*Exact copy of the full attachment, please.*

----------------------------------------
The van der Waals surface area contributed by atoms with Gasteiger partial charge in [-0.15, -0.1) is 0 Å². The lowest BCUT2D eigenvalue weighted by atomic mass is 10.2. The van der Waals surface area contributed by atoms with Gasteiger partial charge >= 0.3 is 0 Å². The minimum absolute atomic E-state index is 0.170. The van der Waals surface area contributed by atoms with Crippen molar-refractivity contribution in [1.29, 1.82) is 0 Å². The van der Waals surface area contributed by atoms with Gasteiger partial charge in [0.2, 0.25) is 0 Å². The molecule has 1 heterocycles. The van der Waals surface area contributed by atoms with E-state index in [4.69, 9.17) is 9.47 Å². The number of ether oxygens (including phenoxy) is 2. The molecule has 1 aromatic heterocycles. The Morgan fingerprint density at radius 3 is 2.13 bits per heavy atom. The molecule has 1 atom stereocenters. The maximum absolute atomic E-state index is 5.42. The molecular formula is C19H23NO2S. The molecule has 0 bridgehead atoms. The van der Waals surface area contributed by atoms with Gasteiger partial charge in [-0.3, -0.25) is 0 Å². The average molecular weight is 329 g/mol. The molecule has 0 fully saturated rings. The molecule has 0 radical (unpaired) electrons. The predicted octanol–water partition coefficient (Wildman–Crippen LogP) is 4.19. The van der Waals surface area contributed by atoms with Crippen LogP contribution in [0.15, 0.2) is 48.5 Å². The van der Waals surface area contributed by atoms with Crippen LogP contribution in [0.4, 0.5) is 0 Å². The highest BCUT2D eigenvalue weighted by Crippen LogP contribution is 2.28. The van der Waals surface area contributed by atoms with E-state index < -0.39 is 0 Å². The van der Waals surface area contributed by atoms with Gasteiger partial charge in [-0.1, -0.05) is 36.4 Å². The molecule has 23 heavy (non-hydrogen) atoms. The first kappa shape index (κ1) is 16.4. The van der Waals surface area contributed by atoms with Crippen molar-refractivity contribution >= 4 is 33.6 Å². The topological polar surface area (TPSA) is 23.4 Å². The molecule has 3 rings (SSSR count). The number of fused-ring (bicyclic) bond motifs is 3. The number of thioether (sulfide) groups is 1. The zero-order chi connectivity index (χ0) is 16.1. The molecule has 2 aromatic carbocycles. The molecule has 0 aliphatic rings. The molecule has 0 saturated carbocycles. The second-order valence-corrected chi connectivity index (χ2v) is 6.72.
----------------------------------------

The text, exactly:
The van der Waals surface area contributed by atoms with Gasteiger partial charge in [-0.15, -0.1) is 0 Å². The lowest BCUT2D eigenvalue weighted by atomic mass is 10.2. The van der Waals surface area contributed by atoms with Gasteiger partial charge >= 0.3 is 0 Å². The minimum absolute atomic E-state index is 0.170. The van der Waals surface area contributed by atoms with Crippen molar-refractivity contribution in [1.29, 1.82) is 0 Å². The van der Waals surface area contributed by atoms with Gasteiger partial charge in [0.2, 0.25) is 0 Å². The molecule has 1 heterocycles. The van der Waals surface area contributed by atoms with E-state index in [4.69, 9.17) is 9.47 Å². The number of ether oxygens (including phenoxy) is 2. The molecule has 1 aromatic heterocycles. The Morgan fingerprint density at radius 3 is 2.13 bits per heavy atom. The molecule has 1 atom stereocenters. The maximum absolute atomic E-state index is 5.42. The molecular formula is C19H23NO2S. The molecule has 0 bridgehead atoms. The van der Waals surface area contributed by atoms with Gasteiger partial charge in [-0.3, -0.25) is 0 Å². The average molecular weight is 329 g/mol. The molecule has 0 fully saturated rings. The molecule has 0 radical (unpaired) electrons. The predicted octanol–water partition coefficient (Wildman–Crippen LogP) is 4.19. The van der Waals surface area contributed by atoms with Crippen LogP contribution in [0.15, 0.2) is 48.5 Å². The van der Waals surface area contributed by atoms with Crippen LogP contribution in [0.4, 0.5) is 0 Å². The highest BCUT2D eigenvalue weighted by Crippen LogP contribution is 2.28. The van der Waals surface area contributed by atoms with E-state index < -0.39 is 0 Å². The van der Waals surface area contributed by atoms with Gasteiger partial charge in [-0.1, -0.05) is 36.4 Å². The molecule has 23 heavy (non-hydrogen) atoms. The first kappa shape index (κ1) is 16.4. The van der Waals surface area contributed by atoms with Crippen molar-refractivity contribution >= 4 is 33.6 Å². The topological polar surface area (TPSA) is 23.4 Å². The molecule has 3 rings (SSSR count). The number of fused-ring (bicyclic) bond motifs is 3. The number of thioether (sulfide) groups is 1. The zero-order chi connectivity index (χ0) is 16.1. The molecule has 2 aromatic carbocycles. The molecule has 0 aliphatic rings. The molecule has 0 saturated carbocycles. The second-order valence-corrected chi connectivity index (χ2v) is 6.72.